( p Austrian, Javan, Philippine, Braa^
: ian and other sugars, when these ara
I temporarily depressed in prioe. In an
adpining room tb* quotations at or
above which tbe subservient dealers
throughout tbe country are permitted
to ssll sugars, are daily settled,
and through the four great
sugar brokers who stand nearest the
throne, these are paesed to tb* 40 othera
who await tbe sugar trust's nod at New
York, and telegraphed to the waiting
hundreds in tbe other cities of tbe land.
These in turn ao promptly notify tbeir
patrona, tbe tbouaanda of wholesale
grocers of tbe country, tbat before their
doore are opened all danger of any pur
chaear getting his augar below truat
pricea is over for the day. By discount
from his bill, or periodical remittance,
as the case may bs, eaoh faithful whole
saler is promptly and liberally paid for
bis loyalty; and whenever, in tlie crisis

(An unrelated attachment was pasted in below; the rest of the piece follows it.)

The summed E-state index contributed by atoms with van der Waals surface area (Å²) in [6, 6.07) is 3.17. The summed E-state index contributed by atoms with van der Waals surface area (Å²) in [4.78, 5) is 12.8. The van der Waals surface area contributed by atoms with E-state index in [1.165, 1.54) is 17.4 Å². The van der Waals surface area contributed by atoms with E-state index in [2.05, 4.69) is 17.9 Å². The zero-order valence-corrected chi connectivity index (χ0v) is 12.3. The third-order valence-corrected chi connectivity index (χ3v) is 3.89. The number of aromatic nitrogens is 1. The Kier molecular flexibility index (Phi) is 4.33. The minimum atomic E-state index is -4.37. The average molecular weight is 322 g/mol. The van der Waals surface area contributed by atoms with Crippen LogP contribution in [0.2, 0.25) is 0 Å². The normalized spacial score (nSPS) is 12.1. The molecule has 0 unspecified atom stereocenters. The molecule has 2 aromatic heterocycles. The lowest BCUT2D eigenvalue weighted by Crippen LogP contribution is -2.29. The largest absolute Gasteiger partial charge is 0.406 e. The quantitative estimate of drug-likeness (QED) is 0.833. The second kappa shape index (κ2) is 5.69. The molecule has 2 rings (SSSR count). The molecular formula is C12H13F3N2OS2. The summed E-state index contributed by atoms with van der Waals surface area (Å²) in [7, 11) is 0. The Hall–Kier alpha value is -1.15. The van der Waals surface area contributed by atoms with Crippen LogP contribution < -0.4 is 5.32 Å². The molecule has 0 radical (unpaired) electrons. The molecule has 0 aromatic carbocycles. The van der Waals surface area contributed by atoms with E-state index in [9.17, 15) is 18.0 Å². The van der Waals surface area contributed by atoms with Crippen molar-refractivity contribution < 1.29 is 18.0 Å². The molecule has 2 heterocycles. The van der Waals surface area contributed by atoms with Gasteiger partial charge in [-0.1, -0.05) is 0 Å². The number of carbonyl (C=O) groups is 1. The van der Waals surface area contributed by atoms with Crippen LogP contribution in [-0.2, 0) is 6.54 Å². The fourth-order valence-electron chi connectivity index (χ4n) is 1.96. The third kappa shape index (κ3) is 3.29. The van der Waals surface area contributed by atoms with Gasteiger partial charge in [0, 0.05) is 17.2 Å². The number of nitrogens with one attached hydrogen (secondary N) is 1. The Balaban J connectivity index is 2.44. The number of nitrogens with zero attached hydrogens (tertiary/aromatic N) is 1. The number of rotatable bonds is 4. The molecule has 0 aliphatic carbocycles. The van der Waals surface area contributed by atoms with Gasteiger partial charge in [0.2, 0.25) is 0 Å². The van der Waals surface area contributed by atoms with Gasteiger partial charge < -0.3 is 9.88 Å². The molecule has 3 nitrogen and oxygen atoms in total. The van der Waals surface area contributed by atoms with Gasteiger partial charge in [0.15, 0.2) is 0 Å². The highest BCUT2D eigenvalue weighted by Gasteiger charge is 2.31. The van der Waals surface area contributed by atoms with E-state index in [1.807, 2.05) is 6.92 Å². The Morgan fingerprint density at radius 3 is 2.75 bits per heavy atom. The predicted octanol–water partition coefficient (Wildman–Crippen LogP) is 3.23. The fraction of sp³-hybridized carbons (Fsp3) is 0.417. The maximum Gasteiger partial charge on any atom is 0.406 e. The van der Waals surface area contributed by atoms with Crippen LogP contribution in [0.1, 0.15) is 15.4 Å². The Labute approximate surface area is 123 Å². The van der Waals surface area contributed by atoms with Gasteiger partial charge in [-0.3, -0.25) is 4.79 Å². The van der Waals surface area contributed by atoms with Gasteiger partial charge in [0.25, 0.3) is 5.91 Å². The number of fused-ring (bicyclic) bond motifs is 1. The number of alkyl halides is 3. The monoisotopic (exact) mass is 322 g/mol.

of legislation he hears the bugle call of
the trust, be instantly steps into line,
ready to bombard his congreaeman with
telegrams or fight bim with ballots at
abort range until tbe angar trust cause
is triumphant.
Not merely thia, but ail along our bor
ders he keepa tireleaa vigil leat foreign
sugars enter. For he conenra in Mr.
liavemeyer's forcible statement to the
aenate committee, tbat "Every pound
of foreign sugar consumed iv this coun
try is at ths expenae of the American
Sugar Refining company," aud stands
ready to protect against any such dis
aater his guide, philosopher and friend.
Such is the grandest trade organiza
tion tbe world baa ever seen.
The sugar truat dictates the tribute
that ahall be rendered it by the Ameri
can people.
Tbe wholesale grocers are rewarded by
whatever ot largees the truat thinks
neceaaary to insure their loyalty.
There Is a discussion among the wool
men of New York regarding which city
is likely, in the future, to be the great
wool market of the world. Baston is
now the largest market, aud Fhiladel
phia next, with New York city a good
ttird. Boston became the createst
market because it is nearest to the
largest number of wool manufactories.
There are 43 202 looms in mills in
Massachusetts, Rhode Island. Connecti
cut, New Hampshire and Maine, the